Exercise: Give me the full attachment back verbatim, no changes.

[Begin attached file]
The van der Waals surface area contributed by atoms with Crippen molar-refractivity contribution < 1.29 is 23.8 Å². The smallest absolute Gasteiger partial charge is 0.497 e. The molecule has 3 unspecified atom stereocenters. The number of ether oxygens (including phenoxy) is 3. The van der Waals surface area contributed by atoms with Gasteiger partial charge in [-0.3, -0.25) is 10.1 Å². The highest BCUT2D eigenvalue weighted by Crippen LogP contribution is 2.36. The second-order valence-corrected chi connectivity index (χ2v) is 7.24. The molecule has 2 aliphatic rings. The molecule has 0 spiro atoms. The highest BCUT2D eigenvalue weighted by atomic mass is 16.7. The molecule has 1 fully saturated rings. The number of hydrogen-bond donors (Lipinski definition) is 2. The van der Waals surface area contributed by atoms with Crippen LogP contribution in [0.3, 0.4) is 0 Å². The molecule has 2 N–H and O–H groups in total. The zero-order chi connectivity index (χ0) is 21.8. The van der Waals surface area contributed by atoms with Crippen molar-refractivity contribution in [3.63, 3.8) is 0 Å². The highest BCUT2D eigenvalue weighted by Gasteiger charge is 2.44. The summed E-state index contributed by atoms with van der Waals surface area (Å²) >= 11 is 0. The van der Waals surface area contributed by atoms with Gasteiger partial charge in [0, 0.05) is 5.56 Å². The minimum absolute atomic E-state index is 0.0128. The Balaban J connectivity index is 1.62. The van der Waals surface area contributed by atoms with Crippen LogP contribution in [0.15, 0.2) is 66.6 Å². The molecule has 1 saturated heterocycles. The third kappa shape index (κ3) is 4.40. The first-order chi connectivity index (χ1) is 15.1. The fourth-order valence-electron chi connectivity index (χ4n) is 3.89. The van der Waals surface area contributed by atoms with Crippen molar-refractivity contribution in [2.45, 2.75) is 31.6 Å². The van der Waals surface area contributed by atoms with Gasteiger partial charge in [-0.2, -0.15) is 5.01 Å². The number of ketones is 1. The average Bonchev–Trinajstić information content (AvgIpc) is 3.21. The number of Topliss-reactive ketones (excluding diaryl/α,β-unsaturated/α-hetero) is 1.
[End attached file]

The van der Waals surface area contributed by atoms with Crippen molar-refractivity contribution < 1.29 is 23.8 Å². The smallest absolute Gasteiger partial charge is 0.497 e. The molecule has 3 unspecified atom stereocenters. The number of ether oxygens (including phenoxy) is 3. The van der Waals surface area contributed by atoms with Gasteiger partial charge in [-0.3, -0.25) is 10.1 Å². The highest BCUT2D eigenvalue weighted by Crippen LogP contribution is 2.36. The second-order valence-corrected chi connectivity index (χ2v) is 7.24. The molecule has 2 aliphatic rings. The molecule has 0 spiro atoms. The highest BCUT2D eigenvalue weighted by atomic mass is 16.7. The molecule has 1 fully saturated rings. The number of hydrogen-bond donors (Lipinski definition) is 2. The van der Waals surface area contributed by atoms with Crippen LogP contribution in [0.3, 0.4) is 0 Å². The molecule has 2 N–H and O–H groups in total. The zero-order chi connectivity index (χ0) is 21.8. The van der Waals surface area contributed by atoms with Crippen molar-refractivity contribution in [3.63, 3.8) is 0 Å². The highest BCUT2D eigenvalue weighted by Gasteiger charge is 2.44. The summed E-state index contributed by atoms with van der Waals surface area (Å²) >= 11 is 0. The van der Waals surface area contributed by atoms with Gasteiger partial charge in [0, 0.05) is 5.56 Å². The minimum absolute atomic E-state index is 0.0128. The Balaban J connectivity index is 1.62. The van der Waals surface area contributed by atoms with Crippen LogP contribution in [0.15, 0.2) is 66.6 Å². The molecule has 1 saturated heterocycles. The third kappa shape index (κ3) is 4.40. The first-order chi connectivity index (χ1) is 15.1. The fourth-order valence-electron chi connectivity index (χ4n) is 3.89. The van der Waals surface area contributed by atoms with Crippen molar-refractivity contribution in [2.45, 2.75) is 31.6 Å². The van der Waals surface area contributed by atoms with Gasteiger partial charge in [-0.2, -0.15) is 5.01 Å². The number of ketones is 1. The average Bonchev–Trinajstić information content (AvgIpc) is 3.21. The number of Topliss-reactive ketones (excluding diaryl/α,β-unsaturated/α-hetero) is 1.